If your biggest fear is an unexpectedly large workers’ comp insurance premium bill, you can rest easy knowing it’s not likely. While it’s very common for the premium to be adjusted after an audit, it’s typically not a dramatic difference from the estimated premium you paid at the start of your policy term. Sometimes, you can even receive money back if your actual premium comes in lower than the one based on your earlier estimates!

Getting ready for your audit: a step-by-step guide

Good record-keeping is one of the most basic things you can do to make the workers’ comp insurance audit process go more smoothly. If you don’t have to spend time searching for documents and information, you’ll be ready to submit everything that’s needed in a way that lets the auditor work efficiently. Keeping good records throughout the year will make this process much easier.

From there, these steps explain what you’ll be doing as you go through the process of your annual workers’ compensation insurance premium audit:

Step one: update job descriptions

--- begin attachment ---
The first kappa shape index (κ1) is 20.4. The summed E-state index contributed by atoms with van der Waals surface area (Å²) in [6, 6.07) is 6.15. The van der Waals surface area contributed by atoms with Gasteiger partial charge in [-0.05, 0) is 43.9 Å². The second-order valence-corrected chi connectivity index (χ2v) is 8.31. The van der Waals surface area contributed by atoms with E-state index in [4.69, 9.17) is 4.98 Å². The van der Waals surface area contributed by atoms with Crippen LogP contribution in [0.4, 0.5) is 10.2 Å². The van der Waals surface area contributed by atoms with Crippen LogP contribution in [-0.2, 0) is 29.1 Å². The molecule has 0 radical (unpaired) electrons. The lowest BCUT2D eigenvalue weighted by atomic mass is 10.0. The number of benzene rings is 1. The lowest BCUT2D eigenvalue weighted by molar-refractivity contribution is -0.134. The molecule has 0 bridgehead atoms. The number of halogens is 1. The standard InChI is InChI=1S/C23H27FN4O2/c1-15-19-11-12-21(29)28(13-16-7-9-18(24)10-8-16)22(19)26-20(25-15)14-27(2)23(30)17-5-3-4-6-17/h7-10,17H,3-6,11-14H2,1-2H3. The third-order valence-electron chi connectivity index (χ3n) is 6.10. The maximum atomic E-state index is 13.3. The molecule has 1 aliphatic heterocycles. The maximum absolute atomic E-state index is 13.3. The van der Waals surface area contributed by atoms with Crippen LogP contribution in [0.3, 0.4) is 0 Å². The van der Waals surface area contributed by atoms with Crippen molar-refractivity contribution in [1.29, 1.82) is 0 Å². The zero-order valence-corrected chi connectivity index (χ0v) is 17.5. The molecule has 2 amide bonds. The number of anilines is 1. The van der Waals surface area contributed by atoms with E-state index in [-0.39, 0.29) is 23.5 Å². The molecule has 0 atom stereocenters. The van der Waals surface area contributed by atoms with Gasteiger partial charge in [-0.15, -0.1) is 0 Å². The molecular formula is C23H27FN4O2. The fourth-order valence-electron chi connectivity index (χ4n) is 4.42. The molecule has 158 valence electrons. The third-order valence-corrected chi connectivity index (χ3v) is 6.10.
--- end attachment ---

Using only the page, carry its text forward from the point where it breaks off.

Since your workers’ compensation insurance premiums are based on what types of work your employees are performing (specifically, how dangerous the job is), you’ll need to make sure you have accurate job descriptions that reflect what the employees are really doing. There are other reasons you’ll want to always have accurate job descriptions for your employees, so a best practice is to keep them updated throughout the year. This will make your life easier at workers’ compensation audit time.

Step two: collect all relevant documents

Your workers’ comp insurance carrier will provide you with the exact requirements for completing your audit, but generally, you’ll do well to have these pieces of information handy.

  • A description of your company’s operations
  • A detailed job description for each employee
  • The number of employees working at each location
  • Names and titles of your company’s owners and officers
  • Descriptions of any contractors or subcontractors your company used in the preceding year